For people who don't follow a vegetarian or vegan diet, the difference between them can seem murky. Sure, neither diet includes beef, but what about brownies, yogurt and pizza? And what about all the different variations of vegetarianism? While following these diets takes care and plenty of research, understanding their differences is actually pretty simple.
The Core Difference
Vegans eat no animal products, while vegetarians don't eat animals, but may eat products that come from them (such as dairy and eggs). People typically choose these diets because of health concerns, religious restrictions or moral concerns about harming animals.
Although all vegans tend to follow the same set of clear cut guidelines - eat nothing that came from an animal - there are a few different types of vegetarian diets.
Lacto-ovo (or ovo-lacto), from the Latin words for "milk" and "egg," is the most common type of vegetarian. As the name suggests, people who follow this diet eat dairy products and eggs but avoid meat, poultry and seafood.
Lacto vegetarians eat dairy products but no eggs, meat, poultry or seafood.
Ovo vegetarians eat eggs but no dairy products, meat, poultry or seafood.
Pesco vegetarians, or pescatarians, don't technically meet the common definition of vegetarian. People who follow this semi-vegetarian diet eat fish and other seafood but no poultry or meat.
Vegans who choose this diet for moral reasons tend to be passionate about animal welfare, so many avoid wearing leather and suede because they are made from animal skins. They may also avoid any fabrics that are made from animal byproducts, including wool and silk, because the animals used to produce these materials are often harmed in the process. Many vegans also look for cruelty-free cosmetics and beauty products.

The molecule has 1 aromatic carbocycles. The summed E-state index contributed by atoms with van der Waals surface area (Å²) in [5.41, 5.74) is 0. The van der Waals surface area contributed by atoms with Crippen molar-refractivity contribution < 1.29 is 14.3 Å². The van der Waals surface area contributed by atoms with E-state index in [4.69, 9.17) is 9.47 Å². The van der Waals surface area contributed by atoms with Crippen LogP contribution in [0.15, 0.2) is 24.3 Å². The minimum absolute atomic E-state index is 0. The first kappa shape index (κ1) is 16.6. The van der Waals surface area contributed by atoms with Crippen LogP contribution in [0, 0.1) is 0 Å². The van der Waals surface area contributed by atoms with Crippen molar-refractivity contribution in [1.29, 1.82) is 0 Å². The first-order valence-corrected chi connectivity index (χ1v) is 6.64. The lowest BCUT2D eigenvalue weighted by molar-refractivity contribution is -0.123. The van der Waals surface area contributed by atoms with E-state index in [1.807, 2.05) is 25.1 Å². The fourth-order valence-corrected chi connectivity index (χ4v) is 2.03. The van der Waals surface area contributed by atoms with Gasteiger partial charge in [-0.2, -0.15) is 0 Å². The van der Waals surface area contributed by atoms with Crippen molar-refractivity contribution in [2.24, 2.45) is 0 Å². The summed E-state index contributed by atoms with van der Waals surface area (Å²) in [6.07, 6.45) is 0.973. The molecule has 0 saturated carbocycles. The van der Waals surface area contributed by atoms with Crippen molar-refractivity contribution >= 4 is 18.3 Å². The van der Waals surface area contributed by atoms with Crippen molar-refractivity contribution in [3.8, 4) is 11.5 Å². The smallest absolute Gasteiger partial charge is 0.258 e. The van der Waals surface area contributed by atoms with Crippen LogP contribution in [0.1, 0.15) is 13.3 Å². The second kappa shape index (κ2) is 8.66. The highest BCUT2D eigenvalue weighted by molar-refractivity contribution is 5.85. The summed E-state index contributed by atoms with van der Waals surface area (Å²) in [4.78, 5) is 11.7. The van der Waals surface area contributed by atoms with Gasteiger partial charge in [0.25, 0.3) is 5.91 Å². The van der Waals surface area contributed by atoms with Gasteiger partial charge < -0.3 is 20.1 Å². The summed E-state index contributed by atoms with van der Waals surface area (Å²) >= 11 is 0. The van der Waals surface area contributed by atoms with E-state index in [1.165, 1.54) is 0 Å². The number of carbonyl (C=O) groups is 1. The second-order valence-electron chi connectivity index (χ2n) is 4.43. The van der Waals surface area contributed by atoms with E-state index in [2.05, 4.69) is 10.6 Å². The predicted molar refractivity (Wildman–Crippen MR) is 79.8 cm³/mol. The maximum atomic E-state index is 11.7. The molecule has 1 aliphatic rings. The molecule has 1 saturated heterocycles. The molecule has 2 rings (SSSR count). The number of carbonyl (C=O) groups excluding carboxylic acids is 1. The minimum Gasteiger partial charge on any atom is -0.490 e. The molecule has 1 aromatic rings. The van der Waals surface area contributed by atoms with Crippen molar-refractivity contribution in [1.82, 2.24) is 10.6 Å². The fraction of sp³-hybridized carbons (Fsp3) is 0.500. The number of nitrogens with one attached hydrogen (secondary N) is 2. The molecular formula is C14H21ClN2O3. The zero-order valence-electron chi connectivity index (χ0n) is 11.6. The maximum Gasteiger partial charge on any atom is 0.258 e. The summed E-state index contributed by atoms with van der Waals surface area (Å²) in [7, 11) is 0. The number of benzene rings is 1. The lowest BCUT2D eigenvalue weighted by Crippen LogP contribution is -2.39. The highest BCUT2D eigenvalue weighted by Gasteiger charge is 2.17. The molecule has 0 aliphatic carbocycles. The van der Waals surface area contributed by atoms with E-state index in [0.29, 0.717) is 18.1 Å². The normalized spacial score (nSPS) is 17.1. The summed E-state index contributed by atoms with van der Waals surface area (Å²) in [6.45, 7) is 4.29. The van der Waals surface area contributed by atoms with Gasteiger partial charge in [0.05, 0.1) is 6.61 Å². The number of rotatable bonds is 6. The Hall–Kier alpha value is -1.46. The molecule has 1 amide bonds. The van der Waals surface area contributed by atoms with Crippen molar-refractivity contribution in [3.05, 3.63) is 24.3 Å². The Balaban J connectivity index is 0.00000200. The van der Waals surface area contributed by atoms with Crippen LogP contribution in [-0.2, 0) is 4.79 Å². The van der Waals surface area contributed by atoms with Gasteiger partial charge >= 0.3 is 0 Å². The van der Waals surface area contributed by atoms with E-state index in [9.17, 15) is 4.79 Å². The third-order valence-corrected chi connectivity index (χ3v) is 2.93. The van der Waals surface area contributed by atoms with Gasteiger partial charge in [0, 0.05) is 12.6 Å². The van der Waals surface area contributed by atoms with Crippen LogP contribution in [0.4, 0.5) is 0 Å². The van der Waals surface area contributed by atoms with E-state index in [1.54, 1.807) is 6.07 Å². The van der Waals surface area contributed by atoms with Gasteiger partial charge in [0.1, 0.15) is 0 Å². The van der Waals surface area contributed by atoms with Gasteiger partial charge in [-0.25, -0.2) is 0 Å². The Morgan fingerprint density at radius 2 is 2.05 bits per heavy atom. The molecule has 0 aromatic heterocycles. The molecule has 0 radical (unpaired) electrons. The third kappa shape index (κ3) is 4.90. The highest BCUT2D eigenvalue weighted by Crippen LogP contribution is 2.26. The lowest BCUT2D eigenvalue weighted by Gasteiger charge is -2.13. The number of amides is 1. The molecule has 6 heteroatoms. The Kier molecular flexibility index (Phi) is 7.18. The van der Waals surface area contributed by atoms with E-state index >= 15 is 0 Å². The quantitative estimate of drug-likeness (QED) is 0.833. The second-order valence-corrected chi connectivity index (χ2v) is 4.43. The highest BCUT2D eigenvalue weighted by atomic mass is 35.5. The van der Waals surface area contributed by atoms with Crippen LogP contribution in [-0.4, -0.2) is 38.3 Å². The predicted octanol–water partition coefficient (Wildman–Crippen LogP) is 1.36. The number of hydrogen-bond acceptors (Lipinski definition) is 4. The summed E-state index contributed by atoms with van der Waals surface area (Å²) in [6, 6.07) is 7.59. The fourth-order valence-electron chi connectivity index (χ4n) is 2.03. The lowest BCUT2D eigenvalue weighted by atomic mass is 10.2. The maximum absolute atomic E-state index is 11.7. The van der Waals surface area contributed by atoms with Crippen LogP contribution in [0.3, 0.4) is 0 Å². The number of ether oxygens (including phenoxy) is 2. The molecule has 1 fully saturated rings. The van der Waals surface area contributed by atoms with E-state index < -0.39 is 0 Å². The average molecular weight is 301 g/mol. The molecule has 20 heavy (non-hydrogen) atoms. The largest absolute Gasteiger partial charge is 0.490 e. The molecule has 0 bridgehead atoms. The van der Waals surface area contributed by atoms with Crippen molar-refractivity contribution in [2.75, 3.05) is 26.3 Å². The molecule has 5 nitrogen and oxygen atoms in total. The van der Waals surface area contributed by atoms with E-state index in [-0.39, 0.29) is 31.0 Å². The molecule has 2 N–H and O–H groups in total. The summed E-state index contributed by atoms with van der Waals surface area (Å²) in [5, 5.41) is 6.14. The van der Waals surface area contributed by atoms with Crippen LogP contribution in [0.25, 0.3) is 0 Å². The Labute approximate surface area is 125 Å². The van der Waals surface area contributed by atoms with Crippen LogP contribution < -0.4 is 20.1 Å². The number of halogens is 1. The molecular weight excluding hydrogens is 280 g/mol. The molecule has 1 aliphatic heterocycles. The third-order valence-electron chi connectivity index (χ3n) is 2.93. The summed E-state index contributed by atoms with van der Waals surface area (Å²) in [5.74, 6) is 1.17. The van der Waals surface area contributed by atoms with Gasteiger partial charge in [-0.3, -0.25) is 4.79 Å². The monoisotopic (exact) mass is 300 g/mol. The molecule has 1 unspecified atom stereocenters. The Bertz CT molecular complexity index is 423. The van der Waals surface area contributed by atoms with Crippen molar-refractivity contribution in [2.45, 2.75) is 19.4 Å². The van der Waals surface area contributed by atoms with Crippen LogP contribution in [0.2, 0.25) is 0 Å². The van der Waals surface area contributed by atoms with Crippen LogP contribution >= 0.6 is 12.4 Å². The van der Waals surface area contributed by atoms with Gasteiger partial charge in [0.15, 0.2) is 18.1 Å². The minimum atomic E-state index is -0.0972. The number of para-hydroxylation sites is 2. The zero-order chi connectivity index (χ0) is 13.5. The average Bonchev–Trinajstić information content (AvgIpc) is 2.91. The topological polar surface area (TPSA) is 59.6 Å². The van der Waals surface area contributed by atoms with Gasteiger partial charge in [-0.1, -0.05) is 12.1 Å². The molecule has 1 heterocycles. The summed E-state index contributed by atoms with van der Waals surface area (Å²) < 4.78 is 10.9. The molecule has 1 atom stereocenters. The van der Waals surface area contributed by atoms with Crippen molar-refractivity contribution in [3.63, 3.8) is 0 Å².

Foods to Avoid
Because many people don't realize how many seemingly animal-free foods actually contain small amounts of animal products, becoming vegan or vegetarian can come with a lot of surprises. For instance, non-fat yogurt and candies often include gelatin, which is made with animal parts, and some orange juice brands are fortified with omega-3 from fish.
For vegans and vegetarians, it's important to ask questions about how restaurant food is prepared before ordering it. Many soups and sauces that don't seem to contain meat are made with chicken or beef stock, tortillas are sometimes made with lard, and fried foods may be made with animal fat.
Vegans also avoid honey, and have to carefully read the ingredient labels of any new foods. For instance, some chocolate is vegan, but other types include milk.
These diets can be very healthy, but like anyone, vegans and vegetarians need to be mindful of nutrition deficiencies. For instance, dairy products are a major source of calcium and vitamin D, so vegans and ovo vegetarians should eat lots of dark leafy greens (another good source of calcium) and choose foods that are fortified with calcium. If you go vegan, you may also want to consider vitamin D supplements.
Vitamin B12 is necessary to prevent anemia, and because it's only naturally found in animal products, vegans in particular may want to consider vitamin supplements or foods fortified with the nutrient.
Foods to Embrace
Luckily, vegans and vegetarians don't suffer from a lack of nutritious and delicious foods. Vegetables, fruit, grains, nuts and beans are suitable for both diets when they're prepared correctly. And vegans can choose from a huge variety of products made with plant-based dairy substitutions. Cooking and baking your favorite treats is also still totally possible with a few simple swaps.